Negative rates, substantial credit market interventions, record levels of fiscal stimuli, the accelerated adoption of modern technologies, the prospect of a vaccine… All of these forces have conspired to launch equities – traditionally considered “risky assets” – on a seemingly risk-free upwards trajectory.

A mere month later, localised signs of excesses are increasing, symptomatic of a growing euphoria. In a surprising twist, January saw the most heavily shorted stocks flare up above 30% year to date, emulating to some extent the index of non-profitable technology stocks compiled by Goldman Sachs. Many, if not most, institutional positioning and sentiment surveys show historically high bullishness and low cash reserves.

US single stock Put / Call ratios, an insightful indicator of risk appetite derived from derivatives markets, also joins the narrative by reaching 20-year record levels. Retail investor participation, fuelled by platforms such as Robinhood, have gone parabolic, fuelling new trading behaviours such as decentralised short squeezes – the now-infamous Gamestop saga.

While some of this remains in the realm of the anecdotal, a clear picture of enthusiasm is emerging, a cause for additional discrimination in long-term equity investing going forward in our view.

On a positive front, we view such behaviour as rather localised, the warning signs flashing mostly in certain categories of stocks and geographies.

Simplistically, the phenomenon seems most relevant to US-listed companies with enticing, disruptive narratives in popular themes, where “hot” retail trading is heavily involved. Even inside the so-called “technology” world, there exists in our eyes a significant difference between proven, profitable and growing companies like Microsoft or Alphabet, and some of the smaller momentum names.

Further, the world outside of the US seems much more sensibly priced and can offer attractive individual opportunities across various industries. As long-term investors, the current behaviour of some pockets of the equity markets are attracting our attention, and we will look to navigate these waters with a healthy dose of selectivity while using any significant pullback as an opportunity.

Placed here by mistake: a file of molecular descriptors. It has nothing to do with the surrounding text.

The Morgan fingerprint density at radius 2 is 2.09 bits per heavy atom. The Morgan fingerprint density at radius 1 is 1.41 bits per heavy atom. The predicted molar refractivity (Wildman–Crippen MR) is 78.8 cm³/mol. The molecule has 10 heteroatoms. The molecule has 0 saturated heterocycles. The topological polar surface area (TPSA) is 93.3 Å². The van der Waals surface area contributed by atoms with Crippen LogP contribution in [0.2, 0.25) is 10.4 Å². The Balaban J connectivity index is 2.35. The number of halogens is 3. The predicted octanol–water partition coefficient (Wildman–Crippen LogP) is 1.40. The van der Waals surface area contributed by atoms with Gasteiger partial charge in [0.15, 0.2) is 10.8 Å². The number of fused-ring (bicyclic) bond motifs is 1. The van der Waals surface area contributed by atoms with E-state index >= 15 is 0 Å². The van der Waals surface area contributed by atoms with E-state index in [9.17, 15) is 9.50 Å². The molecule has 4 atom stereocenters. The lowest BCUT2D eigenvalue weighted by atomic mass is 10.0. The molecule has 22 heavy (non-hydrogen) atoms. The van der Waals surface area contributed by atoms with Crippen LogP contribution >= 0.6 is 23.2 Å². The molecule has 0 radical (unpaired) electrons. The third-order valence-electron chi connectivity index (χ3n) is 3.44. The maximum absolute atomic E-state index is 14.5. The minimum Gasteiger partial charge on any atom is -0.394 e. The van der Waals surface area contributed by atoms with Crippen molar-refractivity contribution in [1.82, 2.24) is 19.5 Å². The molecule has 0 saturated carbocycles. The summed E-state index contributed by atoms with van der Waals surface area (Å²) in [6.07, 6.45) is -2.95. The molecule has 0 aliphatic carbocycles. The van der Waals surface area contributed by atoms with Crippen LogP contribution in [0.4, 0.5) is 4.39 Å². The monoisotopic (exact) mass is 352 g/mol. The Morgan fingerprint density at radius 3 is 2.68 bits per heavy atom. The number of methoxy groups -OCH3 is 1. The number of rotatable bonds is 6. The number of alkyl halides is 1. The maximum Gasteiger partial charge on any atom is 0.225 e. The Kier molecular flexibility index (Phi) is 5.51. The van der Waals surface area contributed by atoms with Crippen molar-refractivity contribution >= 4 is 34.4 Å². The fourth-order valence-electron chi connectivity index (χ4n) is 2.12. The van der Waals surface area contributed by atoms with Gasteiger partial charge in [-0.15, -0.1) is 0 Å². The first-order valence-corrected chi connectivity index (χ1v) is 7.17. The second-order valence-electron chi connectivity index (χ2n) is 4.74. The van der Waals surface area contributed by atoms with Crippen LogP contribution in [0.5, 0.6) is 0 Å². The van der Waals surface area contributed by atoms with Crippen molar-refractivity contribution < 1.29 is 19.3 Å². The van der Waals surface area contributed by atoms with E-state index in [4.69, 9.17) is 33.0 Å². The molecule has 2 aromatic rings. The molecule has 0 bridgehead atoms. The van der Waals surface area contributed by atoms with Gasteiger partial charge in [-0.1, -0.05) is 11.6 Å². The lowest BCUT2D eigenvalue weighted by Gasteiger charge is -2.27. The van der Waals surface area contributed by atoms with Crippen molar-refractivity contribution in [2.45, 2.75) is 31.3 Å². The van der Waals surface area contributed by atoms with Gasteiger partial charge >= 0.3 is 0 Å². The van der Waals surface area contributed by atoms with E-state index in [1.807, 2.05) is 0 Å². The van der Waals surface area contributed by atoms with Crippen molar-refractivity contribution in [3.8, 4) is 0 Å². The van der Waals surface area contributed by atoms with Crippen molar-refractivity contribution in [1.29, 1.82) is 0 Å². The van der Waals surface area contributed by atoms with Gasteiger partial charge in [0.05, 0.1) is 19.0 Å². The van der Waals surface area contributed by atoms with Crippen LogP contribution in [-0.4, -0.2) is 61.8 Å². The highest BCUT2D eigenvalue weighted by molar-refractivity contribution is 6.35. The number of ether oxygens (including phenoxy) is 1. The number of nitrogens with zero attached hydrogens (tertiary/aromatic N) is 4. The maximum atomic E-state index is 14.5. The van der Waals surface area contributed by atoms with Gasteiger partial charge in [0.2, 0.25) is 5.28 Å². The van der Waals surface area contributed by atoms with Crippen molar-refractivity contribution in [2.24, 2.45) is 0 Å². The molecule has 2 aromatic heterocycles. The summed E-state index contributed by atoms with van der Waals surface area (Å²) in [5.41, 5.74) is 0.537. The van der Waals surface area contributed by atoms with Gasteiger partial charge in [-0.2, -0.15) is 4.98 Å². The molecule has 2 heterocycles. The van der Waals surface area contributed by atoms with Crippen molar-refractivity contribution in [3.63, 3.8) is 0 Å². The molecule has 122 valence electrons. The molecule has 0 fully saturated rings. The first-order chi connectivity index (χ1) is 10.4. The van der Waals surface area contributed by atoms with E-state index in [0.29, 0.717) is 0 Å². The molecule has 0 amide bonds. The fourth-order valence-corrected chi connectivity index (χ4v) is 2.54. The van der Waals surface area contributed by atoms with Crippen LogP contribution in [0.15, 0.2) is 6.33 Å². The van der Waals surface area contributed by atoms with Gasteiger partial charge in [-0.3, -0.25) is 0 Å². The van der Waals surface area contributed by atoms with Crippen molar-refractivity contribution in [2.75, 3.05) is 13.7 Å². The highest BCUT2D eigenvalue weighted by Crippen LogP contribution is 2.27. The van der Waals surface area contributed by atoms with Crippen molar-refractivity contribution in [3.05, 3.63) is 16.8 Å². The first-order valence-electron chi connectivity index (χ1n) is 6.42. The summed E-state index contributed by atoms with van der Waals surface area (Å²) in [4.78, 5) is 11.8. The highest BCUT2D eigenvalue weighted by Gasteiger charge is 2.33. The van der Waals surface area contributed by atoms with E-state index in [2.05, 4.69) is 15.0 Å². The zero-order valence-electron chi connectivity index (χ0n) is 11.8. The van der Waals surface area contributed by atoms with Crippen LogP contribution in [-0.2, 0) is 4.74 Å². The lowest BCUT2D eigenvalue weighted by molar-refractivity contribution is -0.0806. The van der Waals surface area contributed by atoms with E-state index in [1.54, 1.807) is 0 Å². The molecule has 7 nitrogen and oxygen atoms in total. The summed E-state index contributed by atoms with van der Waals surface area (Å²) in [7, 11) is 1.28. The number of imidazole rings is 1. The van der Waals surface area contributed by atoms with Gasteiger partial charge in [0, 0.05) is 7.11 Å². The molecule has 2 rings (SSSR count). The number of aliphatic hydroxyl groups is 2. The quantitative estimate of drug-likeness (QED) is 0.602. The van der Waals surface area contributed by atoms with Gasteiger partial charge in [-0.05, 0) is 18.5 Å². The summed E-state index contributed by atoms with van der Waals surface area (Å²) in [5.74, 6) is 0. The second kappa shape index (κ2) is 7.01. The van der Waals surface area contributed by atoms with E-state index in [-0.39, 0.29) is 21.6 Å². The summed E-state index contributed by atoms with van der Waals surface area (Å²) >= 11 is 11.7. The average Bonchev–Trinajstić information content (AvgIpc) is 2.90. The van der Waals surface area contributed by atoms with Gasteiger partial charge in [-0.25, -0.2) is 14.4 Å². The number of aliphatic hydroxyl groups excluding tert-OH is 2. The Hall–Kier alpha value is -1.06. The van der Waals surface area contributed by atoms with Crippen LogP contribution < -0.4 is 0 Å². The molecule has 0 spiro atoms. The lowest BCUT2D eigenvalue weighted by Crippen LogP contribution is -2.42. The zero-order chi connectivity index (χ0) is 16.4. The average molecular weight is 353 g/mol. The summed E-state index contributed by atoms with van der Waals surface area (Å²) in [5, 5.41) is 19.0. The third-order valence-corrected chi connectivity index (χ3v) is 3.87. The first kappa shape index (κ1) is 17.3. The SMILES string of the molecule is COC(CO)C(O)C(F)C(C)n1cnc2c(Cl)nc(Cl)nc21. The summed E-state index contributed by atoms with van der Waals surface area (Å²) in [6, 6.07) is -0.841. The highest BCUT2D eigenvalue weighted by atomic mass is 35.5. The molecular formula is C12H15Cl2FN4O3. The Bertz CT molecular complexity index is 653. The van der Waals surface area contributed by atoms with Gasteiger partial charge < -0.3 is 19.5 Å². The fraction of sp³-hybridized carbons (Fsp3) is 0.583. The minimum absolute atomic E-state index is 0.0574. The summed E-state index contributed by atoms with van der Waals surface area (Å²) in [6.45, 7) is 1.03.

Portfolio Development

As mentioned in the December report, one key area of concern is ironically shaping up to be the prevalence of the bull consensus, and while that does not in itself constitute a reliable enough contrarian indicator, risks of “frothiness” and the difficulty to find true attractive diversifiers will remain on our mind as we prepare to navigate, hopefully, the post-COVID world.

If anything has been learnt in the past year, it is that exogenous shocks and black swans do materialise, and while analysis and projections are useful, humility is “de rigueur”. As such, the Sturdza Family Fund remains cautiously optimistic for equity markets and maintains a neutral to positive exposure to stocks.

In other words, we held an average equity weighting of approx. 64% and 24% in fixed income instruments whilst the remainder was kept in cash and equivalents over the course of January. The main objective is to not only be well-positioned to mitigate short-term equity market volatility risk, but also to capture any opportunities that may arise.

In terms of contribution, Thermo Fischer (+0.11%), Nidec (+0.10%), and Alibaba (+0.09%) were the largest positive contributors whilst Global Payments (-0.33%), Wordline (-0.22%), and Visa (-0.12%) were the largest detractors.

As always, we invite investors, or prospective investors in the Fund to discuss the opportunities with the investment team if they would like to understand our views on the current situation and the positions held in the portfolio. Please do not hesitate to contact Adam or visit the Sturdza Family Fund Page >

Adam TurbervilleAdam Turberville
Director
+44 1481 742380
a.turberville@ericsturdza.com


The views and statements contained herein are those of Banque Eric Sturdza SA in their capacity as Investment Advisers to the Fund as of 16/02/2021 and are based on internal research and modelling. Please click on Disclaimer Page to view full disclaimers.